Achaia (Akhaía), GREECE. Also spelled Achaea. During Mycenaean times it referred to the whole of the Peloponnese, but otherwise to a region on the north coast of the Peloponnese. Its original name, Ægialus, meant ‘shore’ from its location. When the Ionians settled here they called the place after themselves. It received the name Achaea when the Achaei superseded the Ionians. As the Achaean League, a military alliance, it passed to the Romans in 198 BC, becoming part of the Roman province of Macedonia in 146 BC and a province in its own right in 27 BC. It was under Ottoman Turkish rule between 1460 and 1828.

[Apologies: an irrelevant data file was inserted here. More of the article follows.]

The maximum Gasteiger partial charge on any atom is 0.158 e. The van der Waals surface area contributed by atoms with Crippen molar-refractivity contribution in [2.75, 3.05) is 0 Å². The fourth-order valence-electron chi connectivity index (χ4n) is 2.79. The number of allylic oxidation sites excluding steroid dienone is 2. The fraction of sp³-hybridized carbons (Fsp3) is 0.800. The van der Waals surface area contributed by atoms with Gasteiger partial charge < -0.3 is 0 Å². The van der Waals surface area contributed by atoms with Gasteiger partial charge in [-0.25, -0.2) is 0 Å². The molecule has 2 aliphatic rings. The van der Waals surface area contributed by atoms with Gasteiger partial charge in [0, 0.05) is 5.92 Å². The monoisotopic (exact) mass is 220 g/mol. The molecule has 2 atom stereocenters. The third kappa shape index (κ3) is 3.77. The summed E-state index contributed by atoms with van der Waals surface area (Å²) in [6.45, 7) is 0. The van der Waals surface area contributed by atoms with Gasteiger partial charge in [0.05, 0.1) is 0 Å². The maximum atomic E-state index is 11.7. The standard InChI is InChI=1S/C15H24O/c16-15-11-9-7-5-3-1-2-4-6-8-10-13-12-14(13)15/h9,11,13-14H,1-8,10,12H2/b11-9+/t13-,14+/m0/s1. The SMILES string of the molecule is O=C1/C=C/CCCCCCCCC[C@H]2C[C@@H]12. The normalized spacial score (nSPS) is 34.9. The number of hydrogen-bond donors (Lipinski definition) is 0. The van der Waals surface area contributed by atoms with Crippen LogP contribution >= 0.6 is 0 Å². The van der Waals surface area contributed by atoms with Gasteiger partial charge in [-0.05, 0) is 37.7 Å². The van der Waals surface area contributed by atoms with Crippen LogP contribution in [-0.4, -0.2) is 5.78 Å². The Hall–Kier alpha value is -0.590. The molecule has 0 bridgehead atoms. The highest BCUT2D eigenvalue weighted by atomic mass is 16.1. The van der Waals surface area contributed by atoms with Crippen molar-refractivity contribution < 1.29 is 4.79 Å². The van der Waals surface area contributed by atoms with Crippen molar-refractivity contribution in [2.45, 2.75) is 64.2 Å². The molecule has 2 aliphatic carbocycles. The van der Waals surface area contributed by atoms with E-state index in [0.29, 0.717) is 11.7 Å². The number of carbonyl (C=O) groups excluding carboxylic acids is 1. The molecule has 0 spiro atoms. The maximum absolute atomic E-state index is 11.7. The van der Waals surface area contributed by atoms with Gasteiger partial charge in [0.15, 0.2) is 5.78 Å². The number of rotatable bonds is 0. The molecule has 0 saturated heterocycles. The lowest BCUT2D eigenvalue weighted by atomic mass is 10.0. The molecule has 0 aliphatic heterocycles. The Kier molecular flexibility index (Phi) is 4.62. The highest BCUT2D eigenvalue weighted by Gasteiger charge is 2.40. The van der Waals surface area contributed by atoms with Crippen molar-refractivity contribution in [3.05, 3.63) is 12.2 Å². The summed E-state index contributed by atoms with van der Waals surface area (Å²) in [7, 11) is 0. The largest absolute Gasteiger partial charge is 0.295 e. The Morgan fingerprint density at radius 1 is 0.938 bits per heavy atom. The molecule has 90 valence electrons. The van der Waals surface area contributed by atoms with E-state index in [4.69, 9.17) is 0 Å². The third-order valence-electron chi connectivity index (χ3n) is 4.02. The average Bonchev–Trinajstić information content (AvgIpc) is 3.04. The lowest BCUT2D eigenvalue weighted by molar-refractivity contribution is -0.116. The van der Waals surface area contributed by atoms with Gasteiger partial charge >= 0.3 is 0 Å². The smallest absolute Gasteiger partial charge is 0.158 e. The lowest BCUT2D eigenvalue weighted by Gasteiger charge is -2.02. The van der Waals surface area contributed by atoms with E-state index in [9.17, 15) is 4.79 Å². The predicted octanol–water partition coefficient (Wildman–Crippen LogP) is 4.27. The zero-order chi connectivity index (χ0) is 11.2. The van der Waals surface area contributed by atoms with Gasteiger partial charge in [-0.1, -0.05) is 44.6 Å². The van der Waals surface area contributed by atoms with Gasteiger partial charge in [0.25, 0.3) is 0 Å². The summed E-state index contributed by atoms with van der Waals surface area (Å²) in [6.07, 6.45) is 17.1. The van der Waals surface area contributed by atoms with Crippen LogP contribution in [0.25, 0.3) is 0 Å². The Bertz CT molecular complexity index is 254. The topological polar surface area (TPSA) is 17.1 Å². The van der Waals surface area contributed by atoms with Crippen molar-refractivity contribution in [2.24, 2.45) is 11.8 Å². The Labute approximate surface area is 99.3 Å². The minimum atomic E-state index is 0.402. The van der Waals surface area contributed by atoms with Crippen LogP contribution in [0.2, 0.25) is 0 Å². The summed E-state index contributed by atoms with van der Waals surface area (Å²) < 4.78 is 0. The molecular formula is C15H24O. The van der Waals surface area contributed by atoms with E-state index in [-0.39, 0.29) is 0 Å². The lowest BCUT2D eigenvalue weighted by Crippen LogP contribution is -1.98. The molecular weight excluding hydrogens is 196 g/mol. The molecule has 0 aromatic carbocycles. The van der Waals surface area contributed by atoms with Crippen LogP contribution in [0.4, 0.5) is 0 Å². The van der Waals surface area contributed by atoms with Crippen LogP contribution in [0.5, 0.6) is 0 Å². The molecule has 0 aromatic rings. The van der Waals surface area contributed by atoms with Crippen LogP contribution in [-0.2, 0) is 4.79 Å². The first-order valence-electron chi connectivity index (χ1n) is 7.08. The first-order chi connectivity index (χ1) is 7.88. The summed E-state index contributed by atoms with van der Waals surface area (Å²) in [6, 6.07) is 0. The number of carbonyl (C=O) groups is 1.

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ACHAIA.- On this part of Greece, and especially at Athens, the most munificent public benefits, of almost every description, were bestowed by the Emperor Hadrian. - Eckhel, vi. p. 487. See